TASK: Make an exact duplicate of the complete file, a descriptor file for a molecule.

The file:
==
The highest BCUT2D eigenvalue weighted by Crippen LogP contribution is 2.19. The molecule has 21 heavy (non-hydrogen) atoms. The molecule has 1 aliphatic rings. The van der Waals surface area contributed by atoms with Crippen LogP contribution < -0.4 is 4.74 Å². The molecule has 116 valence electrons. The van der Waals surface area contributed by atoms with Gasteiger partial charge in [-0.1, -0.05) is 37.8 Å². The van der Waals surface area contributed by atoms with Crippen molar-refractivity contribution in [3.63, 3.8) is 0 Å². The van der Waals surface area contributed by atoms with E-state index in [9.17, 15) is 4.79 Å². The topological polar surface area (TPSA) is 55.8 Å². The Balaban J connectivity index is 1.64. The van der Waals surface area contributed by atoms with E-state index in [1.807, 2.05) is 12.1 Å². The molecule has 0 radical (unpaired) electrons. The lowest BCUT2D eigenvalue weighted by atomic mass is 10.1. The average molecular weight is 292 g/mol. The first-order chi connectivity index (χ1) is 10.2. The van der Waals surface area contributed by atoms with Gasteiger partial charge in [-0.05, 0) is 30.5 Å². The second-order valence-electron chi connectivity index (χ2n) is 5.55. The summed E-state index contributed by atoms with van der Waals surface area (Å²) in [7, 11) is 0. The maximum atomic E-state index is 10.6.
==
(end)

The highest BCUT2D eigenvalue weighted by Crippen LogP contribution is 2.19. The molecule has 21 heavy (non-hydrogen) atoms. The molecule has 1 aliphatic rings. The van der Waals surface area contributed by atoms with Crippen LogP contribution < -0.4 is 4.74 Å². The molecule has 116 valence electrons. The van der Waals surface area contributed by atoms with Gasteiger partial charge in [-0.1, -0.05) is 37.8 Å². The van der Waals surface area contributed by atoms with Crippen molar-refractivity contribution in [3.63, 3.8) is 0 Å². The van der Waals surface area contributed by atoms with E-state index in [9.17, 15) is 4.79 Å². The topological polar surface area (TPSA) is 55.8 Å². The Balaban J connectivity index is 1.64. The van der Waals surface area contributed by atoms with E-state index in [1.807, 2.05) is 12.1 Å². The molecule has 0 radical (unpaired) electrons. The lowest BCUT2D eigenvalue weighted by atomic mass is 10.1. The average molecular weight is 292 g/mol. The first-order chi connectivity index (χ1) is 10.2. The van der Waals surface area contributed by atoms with Gasteiger partial charge in [-0.05, 0) is 30.5 Å². The second-order valence-electron chi connectivity index (χ2n) is 5.55. The summed E-state index contributed by atoms with van der Waals surface area (Å²) in [7, 11) is 0. The maximum atomic E-state index is 10.6.